If a stem or base word ends in a “hard C” (the /k/ sound) or a “hard G” (the /g/ sound), the ending will always be spelled “-ant.” For example:
Hard C + “-ant”
Hard G + “-ant”
(Many of these examples also fall under the “-ate” rule as well.)
This is also true when a hard G is followed by N or R:
GN + “-ant”
GR + “-ant”
Rules for words ending in “-ent”
Rule 1: Use “-ent” if it follows a soft C or G
We saw already that words will take the “-ant” ending if it is preceded by a “hard C” (/k/) or a “hard G” (/g/). If the stem or base word ends in a “soft C” (/s/) or a “soft G” (/ʤ/), however, it will be followed by the “-ent” suffix or ending. For instance:
Soft C + “-ent”
Soft G + “-ent”
There are a few exceptions to this, though:
- pageant (/ˈpædʒənt/)
- sergeant (/ˈsɑrdʒənt/)
Rule 2: Use “-ent” with verbs ending in “-er” or “-ere”
ER + -ent
ERE + -ent
There is one exception to this, though it is uncommon in everyday speech or writing:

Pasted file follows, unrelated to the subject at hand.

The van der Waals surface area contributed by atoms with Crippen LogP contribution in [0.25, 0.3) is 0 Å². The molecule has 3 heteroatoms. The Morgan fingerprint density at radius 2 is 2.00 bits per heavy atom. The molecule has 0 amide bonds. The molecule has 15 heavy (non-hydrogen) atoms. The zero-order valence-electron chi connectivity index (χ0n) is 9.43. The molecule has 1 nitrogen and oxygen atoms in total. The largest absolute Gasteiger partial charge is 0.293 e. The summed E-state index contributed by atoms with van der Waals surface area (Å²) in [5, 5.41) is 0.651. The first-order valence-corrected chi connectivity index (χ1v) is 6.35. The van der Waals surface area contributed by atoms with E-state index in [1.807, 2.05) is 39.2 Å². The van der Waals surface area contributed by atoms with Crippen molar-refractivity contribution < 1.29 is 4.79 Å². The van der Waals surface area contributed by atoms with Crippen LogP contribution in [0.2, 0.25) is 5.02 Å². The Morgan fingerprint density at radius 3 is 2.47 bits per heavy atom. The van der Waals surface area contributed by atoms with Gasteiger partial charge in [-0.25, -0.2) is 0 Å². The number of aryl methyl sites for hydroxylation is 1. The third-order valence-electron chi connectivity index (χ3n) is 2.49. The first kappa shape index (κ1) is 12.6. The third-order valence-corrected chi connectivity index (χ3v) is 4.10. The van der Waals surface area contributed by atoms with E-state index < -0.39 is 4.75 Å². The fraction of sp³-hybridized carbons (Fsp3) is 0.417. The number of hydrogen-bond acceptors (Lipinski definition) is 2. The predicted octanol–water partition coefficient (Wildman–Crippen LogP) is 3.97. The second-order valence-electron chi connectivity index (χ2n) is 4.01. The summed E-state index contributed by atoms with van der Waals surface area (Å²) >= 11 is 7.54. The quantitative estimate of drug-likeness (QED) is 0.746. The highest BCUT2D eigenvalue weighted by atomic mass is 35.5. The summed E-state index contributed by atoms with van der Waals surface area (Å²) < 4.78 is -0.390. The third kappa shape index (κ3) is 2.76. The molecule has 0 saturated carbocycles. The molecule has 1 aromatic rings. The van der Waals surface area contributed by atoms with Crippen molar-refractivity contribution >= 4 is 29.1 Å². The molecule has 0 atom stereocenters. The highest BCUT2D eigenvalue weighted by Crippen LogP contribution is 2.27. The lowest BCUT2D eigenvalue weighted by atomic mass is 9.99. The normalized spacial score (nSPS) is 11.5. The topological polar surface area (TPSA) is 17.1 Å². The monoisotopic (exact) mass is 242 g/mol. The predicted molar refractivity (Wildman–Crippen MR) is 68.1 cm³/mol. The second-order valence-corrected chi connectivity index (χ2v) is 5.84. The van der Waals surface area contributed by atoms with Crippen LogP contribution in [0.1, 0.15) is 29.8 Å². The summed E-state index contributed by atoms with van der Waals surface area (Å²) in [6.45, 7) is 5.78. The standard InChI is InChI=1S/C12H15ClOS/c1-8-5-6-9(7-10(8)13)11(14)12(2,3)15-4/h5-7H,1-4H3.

Rule 3: Use “-ent” if it follows “-id-”
If the root word ends in “-id-,” it is much more likely that the suffix will be “-ent” rather than “-ant.” For example:
As we said earlier, there are three verbs ending in “-ide” that are also associated with the “-ent” ending:
Finally, there are two exceptions in which “-id-” is followed by “-ant” instead: confidant (which we saw earlier) and oxidant. We can remember confidant (as opposed to confident) because it is pronounced with a secondary stress on -dant (/ˈkɑnfɪˌdɑnt/ or /ˈkɑnfɪˌdænt/), so the A sound is now distinctly audible. And we can remember the spelling of oxidant because it is something that causes oxidation.
Rule 4: Use “-ent” if it follows “-u-”